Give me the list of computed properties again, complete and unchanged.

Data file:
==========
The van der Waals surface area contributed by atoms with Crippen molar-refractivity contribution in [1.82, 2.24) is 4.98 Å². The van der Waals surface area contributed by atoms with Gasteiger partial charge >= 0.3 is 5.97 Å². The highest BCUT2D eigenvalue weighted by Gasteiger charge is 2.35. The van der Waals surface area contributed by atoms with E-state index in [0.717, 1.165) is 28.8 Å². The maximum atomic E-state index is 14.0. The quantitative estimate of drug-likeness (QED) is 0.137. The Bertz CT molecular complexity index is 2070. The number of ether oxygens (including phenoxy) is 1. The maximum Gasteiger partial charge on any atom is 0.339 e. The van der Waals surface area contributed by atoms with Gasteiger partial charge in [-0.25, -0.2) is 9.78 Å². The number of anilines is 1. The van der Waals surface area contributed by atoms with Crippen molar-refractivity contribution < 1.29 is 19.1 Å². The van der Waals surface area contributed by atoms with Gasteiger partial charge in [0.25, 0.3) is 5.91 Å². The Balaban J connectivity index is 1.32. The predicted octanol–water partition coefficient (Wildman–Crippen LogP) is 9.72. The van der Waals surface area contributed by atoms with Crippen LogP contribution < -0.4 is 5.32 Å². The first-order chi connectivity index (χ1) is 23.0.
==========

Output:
The van der Waals surface area contributed by atoms with Crippen molar-refractivity contribution in [1.82, 2.24) is 4.98 Å². The van der Waals surface area contributed by atoms with Gasteiger partial charge >= 0.3 is 5.97 Å². The highest BCUT2D eigenvalue weighted by Gasteiger charge is 2.35. The van der Waals surface area contributed by atoms with E-state index in [0.717, 1.165) is 28.8 Å². The maximum atomic E-state index is 14.0. The quantitative estimate of drug-likeness (QED) is 0.137. The Bertz CT molecular complexity index is 2070. The number of ether oxygens (including phenoxy) is 1. The maximum Gasteiger partial charge on any atom is 0.339 e. The van der Waals surface area contributed by atoms with Gasteiger partial charge in [-0.25, -0.2) is 9.78 Å². The number of anilines is 1. The van der Waals surface area contributed by atoms with Crippen molar-refractivity contribution < 1.29 is 19.1 Å². The van der Waals surface area contributed by atoms with Gasteiger partial charge in [0.25, 0.3) is 5.91 Å². The Balaban J connectivity index is 1.32. The predicted octanol–water partition coefficient (Wildman–Crippen LogP) is 9.72. The van der Waals surface area contributed by atoms with Crippen LogP contribution < -0.4 is 5.32 Å². The first-order chi connectivity index (χ1) is 23.0.